Along with the treasure hunt, I've enjoyed the hands on work. I had no idea what a large project it was, but it's certainly taken over my apartment and free time. Not out of task, but out of enjoyment. I don't even remember how I chose this subject as this year's costume, but now I'm in the middle of it. I look forward to working on it when I get home, and seeing what creation emerges from my hands. My mind works so much better when they are in use. Thoughts run more clearly, my intelligence surfaces much more frequently, and any cloaks of insecurity I wear are shed and left in a rumpled pile on the ground. I am Queen of the Costume, and though I've never attempted anything like this, I know exactly what I'm doing.

It also reminds me that I am doing exactly what I set out to do when I chose to come to Baltimore. As I wait out the sagging economy, I am exploring and testing skills that have sat in the corner of a dusty attic. Much like that employee who pateintly worked to bring the turntable back to its glory, I'm in the process of polishing those skills and testing out the moving parts. By doing this, I have enabled myself to think about career tracks that I once thought were beyond my reach, or for "other people." I'm not saying that I'll go down a particular road, but this process has certainly enlarged my thought space, giving me a little more room to move around.

Yesterday, I went into the store again to show my mom around. We went into the basement, and the turntable was operating flawlessly, playing music that filled the room with the warm, rich sounds from vinyl that only it could bring to life. Though facing a daunting task, the employee had not given up on that old dusty machine.

And nor will I when it comes to restoring my own treasures.


Saturday, October 04, 2003

I was one cranky girl tonight.

Perhaps it was the cloud of doom that blew in the cold weather today, or the pervasive stupidity of the corporate people at Barnes and Noble whose "on a whim" changes to the store affect my job. Perhaps it's because no one speaks up to these people, because they see a great divide between corporate and the store. And corporate is at fault as well, not listening to the suggestions from people who are on the front lines and yes, do know better.

The latest brain fart to come from the corporate side is to remove the stanchions from our line at the registers and replace them with merchandise tables. I was told that when this person was told that the people wouldn't line up correctly, that we were assured, "oh yes they will."

Well, no they fucking didn't. Sure, come in on a whim and change stuff because you think it's a good idea. Ignore the obvious stuff that needs changing, but please, fuck with our line. Then, bluster out in a gust of bags and hair, and as you drive back to your office, pat yourself on the back for your ingenuity and knowledge that were it not for you, the store just wouldn't survive. And certainly, don't listen to anyone's suggestions who works there on a daily basis, because we certainly have never witnessed our common-sense-challenged customers having enough trouble with our line as it is, butting in front of each other because they assume that the four people who are standing still behind the "please wait here" sign, holding merchandise and looking bored are just doing it because they are participating in a piece of performance art called, "Retail Hell."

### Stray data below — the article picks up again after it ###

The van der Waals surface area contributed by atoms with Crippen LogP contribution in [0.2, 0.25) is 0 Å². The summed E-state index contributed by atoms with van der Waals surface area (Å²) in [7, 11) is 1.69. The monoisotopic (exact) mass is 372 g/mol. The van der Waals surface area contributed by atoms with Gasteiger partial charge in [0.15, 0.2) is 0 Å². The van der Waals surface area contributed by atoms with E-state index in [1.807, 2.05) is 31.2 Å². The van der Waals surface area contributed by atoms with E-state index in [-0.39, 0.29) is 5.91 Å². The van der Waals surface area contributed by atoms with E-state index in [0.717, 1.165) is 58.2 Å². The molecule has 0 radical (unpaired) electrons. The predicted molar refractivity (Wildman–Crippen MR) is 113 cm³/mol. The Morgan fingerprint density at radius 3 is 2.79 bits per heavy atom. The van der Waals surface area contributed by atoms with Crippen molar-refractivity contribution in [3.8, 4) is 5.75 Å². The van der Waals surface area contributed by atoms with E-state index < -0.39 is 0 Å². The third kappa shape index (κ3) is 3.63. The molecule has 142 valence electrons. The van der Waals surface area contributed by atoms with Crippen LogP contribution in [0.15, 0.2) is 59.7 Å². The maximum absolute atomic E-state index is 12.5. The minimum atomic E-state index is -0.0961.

Then, defend this move even though one in every three customers are certain to bitch and moan at whomever is unlucky enough to be on register, saying that we should "make it clearer," or "put a sign" because they are too much of an imbecile to figure out that just like in kindergarten, it's "single file, children." And that just like the teacher would, little Jimmy or little Jane, we'll send your fat ass to the back of the line no matter how you well contorted it to get through the two tables of merchandise to stand behind the person we're ringing up. No "cutsies," you troll-mannered, infantile, overgrown half-wit.

To put the intelligence of most of our clientele in perspective, these are people that come up to me and ask if they can pay with cash.

God, I miss the Calabassas store so much at times.

Actually, there are positive and negative things happening for me at the store. One, I've kind of relaxed about the place and just go in every day to do my job, then leave. The time goes by super fast, and I have plenty of breathing space afterward. Despite my entries here, I really don't take work home with me. This makes me both happy and nervous. Happy, because I've noticed that my artistic skills have a really strong voice now. Instead of being wilted and starved, they are robust and becoming more comfortable inside my skin every day. Not to mention, more confident.

The negative, is that there are a lot of weird politics happening there that I'd rather stay out of. However, because of the scale of them, it's made a weird working environment, and one can't help being affected by it. The store, once again on direction from those cerebral corporate types, is also cracking down on employee freedoms that are just common respect, and that makes for a more constricting work environment. In fact, some of the things that they've instituted are downright insulting. Yet, other egregious problems are ignored. In short, some people, male people, get away with murder while those of us who work hard are nitpicked, asked things like, "did you get that drink on the clock?" And where there aren't problems, they are stirred up and created, making trouble for mostly female people. I'm being vague, because I have to and because of the pending article from the Sun. Anyway, it's been hard to watch, and depressing that stuff like this still goes on. I also feel helpless to make a difference.

Also, some real goons have been hired recently. You know who you are.

Number two negative, is that I don't want to get too comfortable there, or shuck any other options because of the freedoms that working a non-corporate job has allowed me. I've developed a corporate-phobia, and the thought of working in a constrained environment like an office depresses me to no end. The people here are dull, dry, and depressing enough, and the thought of working with "office people" from this area is frightening. Even working at a cool job. It becomes very easy to disappear in places like that. And once you have disappeared on the outside, "the nothing" feeds on your insides, eating away all that carefully cultured, ripe artistic growth with a rapacious vigor.

Number three negative, is that some cool people are leaving the store. And along with their absence, that leaves openings for more goons.

So, I'm stuck between these positives and negatives. I just got another raise to $9.00 an hour, which isn't bad for a retail job. However, I miss having money. Not enough to sacrifice what I've worked to gain in its absence, but I miss it. I miss shopping regularly on Rodeo Drive and hobnobbing with the locals there. I miss the cute boys I hung out with at the coffee shop.

Somewhere, there has to be a happy medium.